Although there are no figures at this point, prior to planning, TPWD officials said that $20 million to $30 million for a built-out destination park isn't out of the question.
Good clarified that funds allotted for park development are separate from funds approved for operating Texas parks. To develop a park, he said it takes a large chunk of dollars, branded by the Legislature.
“We're not making a pitch for developing dollars in this [TPWD] legislative package,” he said.
In the meantime, Good noted they will take the next two years to plan the park site.
During the question period, several equestrians asked about riding and volunteering. One man asked, “When will it be feasible to ride our horses there? Are we talking next week or so?” to which the crowd laughed.
Franklin reiterated that there may be some opportunities in the next few years for some type of use.
After someone asked what other parks surround a water supply lake, Good cited Lake Ray Roberts, which serves Dallas, but TPWD controls the shoreline.
“We work closely with the city,” he said of Dallas.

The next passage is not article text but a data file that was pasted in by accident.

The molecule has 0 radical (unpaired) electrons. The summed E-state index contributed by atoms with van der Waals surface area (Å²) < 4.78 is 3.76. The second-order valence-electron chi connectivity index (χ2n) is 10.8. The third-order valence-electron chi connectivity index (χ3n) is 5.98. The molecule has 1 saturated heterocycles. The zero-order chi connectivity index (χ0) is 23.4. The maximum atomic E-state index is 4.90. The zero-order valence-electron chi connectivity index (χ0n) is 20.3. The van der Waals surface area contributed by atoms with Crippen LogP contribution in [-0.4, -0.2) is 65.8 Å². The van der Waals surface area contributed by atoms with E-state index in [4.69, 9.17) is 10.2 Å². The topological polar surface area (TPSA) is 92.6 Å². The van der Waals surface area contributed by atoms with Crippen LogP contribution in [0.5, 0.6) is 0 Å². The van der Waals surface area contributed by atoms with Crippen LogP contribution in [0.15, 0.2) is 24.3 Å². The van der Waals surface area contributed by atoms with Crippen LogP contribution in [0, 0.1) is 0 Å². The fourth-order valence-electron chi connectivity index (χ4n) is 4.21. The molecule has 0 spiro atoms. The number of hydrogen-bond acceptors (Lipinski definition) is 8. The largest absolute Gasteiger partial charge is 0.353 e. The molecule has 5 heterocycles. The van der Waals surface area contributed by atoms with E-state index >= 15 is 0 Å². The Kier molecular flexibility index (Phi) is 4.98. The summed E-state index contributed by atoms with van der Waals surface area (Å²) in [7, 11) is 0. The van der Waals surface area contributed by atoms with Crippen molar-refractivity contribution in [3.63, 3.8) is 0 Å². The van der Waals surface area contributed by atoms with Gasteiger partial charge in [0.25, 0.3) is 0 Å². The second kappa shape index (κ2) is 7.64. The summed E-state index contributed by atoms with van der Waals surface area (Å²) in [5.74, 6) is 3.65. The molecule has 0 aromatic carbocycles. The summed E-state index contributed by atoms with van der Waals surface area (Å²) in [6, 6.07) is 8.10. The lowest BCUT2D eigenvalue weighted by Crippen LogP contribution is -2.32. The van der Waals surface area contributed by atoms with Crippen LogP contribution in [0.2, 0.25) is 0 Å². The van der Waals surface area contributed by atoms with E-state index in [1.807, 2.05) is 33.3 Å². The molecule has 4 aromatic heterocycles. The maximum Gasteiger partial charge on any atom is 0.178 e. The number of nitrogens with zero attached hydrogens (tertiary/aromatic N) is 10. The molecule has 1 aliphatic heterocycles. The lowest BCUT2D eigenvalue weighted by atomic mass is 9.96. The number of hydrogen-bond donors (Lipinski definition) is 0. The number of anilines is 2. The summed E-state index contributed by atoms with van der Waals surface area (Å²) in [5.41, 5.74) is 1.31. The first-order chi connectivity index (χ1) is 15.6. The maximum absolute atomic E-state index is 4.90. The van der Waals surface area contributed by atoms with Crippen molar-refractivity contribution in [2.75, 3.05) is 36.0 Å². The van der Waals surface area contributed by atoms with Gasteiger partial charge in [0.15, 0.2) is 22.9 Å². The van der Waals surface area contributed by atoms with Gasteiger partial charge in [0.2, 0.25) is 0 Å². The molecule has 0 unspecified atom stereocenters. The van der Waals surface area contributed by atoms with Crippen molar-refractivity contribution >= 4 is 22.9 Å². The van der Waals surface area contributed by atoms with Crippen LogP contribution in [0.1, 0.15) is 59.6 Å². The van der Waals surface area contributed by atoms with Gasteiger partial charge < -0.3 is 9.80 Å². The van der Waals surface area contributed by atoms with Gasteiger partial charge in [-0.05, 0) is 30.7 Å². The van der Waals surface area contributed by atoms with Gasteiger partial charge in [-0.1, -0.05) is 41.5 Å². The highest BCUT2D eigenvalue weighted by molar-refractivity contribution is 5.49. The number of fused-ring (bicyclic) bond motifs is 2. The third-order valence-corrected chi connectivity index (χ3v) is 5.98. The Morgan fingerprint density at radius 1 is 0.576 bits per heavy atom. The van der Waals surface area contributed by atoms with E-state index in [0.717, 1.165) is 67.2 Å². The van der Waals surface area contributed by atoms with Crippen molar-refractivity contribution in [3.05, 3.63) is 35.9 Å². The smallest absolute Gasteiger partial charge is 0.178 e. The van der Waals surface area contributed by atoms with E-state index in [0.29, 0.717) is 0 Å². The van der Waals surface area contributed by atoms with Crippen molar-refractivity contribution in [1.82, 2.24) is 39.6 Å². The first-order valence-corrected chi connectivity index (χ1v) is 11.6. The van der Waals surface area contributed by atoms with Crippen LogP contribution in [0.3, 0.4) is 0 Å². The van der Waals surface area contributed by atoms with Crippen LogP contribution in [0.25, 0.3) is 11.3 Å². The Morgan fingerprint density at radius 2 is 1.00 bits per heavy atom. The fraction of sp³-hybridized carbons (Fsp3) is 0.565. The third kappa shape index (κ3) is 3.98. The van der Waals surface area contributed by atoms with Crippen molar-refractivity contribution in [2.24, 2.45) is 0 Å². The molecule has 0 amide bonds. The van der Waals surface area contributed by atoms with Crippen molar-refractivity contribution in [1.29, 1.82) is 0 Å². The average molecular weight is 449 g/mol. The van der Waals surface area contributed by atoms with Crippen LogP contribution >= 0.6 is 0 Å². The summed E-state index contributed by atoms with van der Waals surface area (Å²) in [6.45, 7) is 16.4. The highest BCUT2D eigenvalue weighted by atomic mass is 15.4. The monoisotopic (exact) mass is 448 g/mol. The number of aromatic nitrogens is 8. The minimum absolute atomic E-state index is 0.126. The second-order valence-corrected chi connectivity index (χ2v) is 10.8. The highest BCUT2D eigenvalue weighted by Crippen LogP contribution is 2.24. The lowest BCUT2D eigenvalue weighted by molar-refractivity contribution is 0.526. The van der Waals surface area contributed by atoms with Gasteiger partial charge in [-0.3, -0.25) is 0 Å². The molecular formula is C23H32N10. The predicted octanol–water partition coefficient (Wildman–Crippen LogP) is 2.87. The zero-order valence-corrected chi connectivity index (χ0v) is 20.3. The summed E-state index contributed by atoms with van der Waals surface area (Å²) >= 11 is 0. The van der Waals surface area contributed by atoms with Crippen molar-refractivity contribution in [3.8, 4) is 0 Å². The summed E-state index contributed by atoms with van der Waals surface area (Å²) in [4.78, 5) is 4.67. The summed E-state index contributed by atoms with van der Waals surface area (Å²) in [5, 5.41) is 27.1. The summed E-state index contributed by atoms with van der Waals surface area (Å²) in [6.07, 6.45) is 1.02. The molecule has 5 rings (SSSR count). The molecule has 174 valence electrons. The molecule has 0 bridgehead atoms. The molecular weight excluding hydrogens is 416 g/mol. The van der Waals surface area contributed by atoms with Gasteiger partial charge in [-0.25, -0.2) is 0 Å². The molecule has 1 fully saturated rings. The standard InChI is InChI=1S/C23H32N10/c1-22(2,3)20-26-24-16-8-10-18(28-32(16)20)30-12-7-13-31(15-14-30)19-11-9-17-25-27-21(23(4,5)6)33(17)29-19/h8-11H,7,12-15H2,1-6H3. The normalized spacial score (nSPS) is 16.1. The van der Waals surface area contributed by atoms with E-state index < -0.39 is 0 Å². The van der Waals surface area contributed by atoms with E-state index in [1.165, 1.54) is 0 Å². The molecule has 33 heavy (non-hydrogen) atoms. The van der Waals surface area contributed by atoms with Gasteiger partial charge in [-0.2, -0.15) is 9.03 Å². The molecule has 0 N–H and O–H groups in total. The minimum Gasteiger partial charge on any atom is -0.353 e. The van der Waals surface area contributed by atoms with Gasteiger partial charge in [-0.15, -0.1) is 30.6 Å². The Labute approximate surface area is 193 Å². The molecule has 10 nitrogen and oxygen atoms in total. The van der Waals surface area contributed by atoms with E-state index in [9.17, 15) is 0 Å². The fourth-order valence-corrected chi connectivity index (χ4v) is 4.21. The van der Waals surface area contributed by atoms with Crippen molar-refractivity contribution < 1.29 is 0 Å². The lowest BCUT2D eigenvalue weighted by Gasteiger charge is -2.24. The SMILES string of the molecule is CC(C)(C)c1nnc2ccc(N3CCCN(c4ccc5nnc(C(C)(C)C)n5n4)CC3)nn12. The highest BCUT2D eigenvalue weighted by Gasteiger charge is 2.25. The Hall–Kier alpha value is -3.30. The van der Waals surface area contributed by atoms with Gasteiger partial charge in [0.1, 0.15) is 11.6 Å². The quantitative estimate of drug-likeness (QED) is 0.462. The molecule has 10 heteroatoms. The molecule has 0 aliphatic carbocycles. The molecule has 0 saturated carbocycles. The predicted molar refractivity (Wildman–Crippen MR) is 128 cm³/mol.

He added Cooper Lake State Park, near Sulphur Springs in Northeast Texas, and Lake Casa Blanca International State Park, which surrounds the water supply for Laredo, Texas. A participant added Tyler State Park, which he said is a great example of water stewardship.
“Our water quality will be better off?” one Strawn citizen seemed to ask more than state.
“Absolutely,” Franklin replied, adding that the water will be tested repeatedly, especially since the lake will be managed as a fishery habitat.
Another Strawn native said TPWD would “be a better steward of this lake than it's ever seen before.”
Currently the land around Tucker Lake is open for Strawn residents to use for recreation. While Mayor Frazier said there are trash cans, he said it is not consistently maintained, except for a city park area near the spillway.